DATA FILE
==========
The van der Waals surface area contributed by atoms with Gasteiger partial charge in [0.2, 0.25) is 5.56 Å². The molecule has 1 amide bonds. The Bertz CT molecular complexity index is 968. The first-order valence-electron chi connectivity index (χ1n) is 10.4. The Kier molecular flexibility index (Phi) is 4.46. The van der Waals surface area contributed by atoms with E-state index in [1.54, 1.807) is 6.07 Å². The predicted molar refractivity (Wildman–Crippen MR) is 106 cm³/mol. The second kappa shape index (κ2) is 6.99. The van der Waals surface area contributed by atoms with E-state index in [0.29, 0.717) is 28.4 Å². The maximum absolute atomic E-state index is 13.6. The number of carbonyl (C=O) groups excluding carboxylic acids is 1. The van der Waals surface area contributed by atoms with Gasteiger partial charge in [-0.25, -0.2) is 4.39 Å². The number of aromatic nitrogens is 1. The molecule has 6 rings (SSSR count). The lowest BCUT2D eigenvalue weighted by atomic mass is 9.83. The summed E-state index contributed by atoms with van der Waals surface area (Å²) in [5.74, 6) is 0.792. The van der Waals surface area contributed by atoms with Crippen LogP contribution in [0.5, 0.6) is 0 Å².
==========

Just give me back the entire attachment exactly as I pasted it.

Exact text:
The van der Waals surface area contributed by atoms with Gasteiger partial charge in [0.2, 0.25) is 5.56 Å². The molecule has 1 amide bonds. The Bertz CT molecular complexity index is 968. The first-order valence-electron chi connectivity index (χ1n) is 10.4. The Kier molecular flexibility index (Phi) is 4.46. The van der Waals surface area contributed by atoms with E-state index in [1.54, 1.807) is 6.07 Å². The predicted molar refractivity (Wildman–Crippen MR) is 106 cm³/mol. The second kappa shape index (κ2) is 6.99. The van der Waals surface area contributed by atoms with E-state index in [0.29, 0.717) is 28.4 Å². The maximum absolute atomic E-state index is 13.6. The number of carbonyl (C=O) groups excluding carboxylic acids is 1. The van der Waals surface area contributed by atoms with Gasteiger partial charge in [-0.25, -0.2) is 4.39 Å². The number of aromatic nitrogens is 1. The molecule has 6 rings (SSSR count). The lowest BCUT2D eigenvalue weighted by atomic mass is 9.83. The summed E-state index contributed by atoms with van der Waals surface area (Å²) in [5.74, 6) is 0.792. The van der Waals surface area contributed by atoms with Crippen LogP contribution in [0.5, 0.6) is 0 Å².